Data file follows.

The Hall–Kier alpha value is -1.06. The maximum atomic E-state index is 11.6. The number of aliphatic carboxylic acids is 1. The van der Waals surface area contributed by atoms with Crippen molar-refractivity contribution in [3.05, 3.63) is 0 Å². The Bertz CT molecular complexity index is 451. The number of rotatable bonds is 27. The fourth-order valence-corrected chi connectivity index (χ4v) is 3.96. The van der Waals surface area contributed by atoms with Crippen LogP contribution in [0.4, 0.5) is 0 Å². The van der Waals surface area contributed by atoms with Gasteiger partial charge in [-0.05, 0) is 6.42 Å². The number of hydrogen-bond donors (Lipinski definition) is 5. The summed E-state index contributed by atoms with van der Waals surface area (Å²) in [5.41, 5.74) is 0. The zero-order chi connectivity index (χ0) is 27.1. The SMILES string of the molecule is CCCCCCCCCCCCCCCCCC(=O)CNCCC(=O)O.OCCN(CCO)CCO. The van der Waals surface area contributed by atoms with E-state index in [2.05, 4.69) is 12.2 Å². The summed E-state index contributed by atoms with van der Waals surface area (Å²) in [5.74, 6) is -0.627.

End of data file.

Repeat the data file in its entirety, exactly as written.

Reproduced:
The Hall–Kier alpha value is -1.06. The maximum atomic E-state index is 11.6. The number of aliphatic carboxylic acids is 1. The van der Waals surface area contributed by atoms with Crippen molar-refractivity contribution in [3.05, 3.63) is 0 Å². The Bertz CT molecular complexity index is 451. The number of rotatable bonds is 27. The fourth-order valence-corrected chi connectivity index (χ4v) is 3.96. The van der Waals surface area contributed by atoms with Crippen LogP contribution in [0.4, 0.5) is 0 Å². The van der Waals surface area contributed by atoms with Gasteiger partial charge in [-0.05, 0) is 6.42 Å². The number of hydrogen-bond donors (Lipinski definition) is 5. The summed E-state index contributed by atoms with van der Waals surface area (Å²) in [5.41, 5.74) is 0. The zero-order chi connectivity index (χ0) is 27.1. The SMILES string of the molecule is CCCCCCCCCCCCCCCCCC(=O)CNCCC(=O)O.OCCN(CCO)CCO. The van der Waals surface area contributed by atoms with E-state index in [2.05, 4.69) is 12.2 Å². The summed E-state index contributed by atoms with van der Waals surface area (Å²) in [5.74, 6) is -0.627.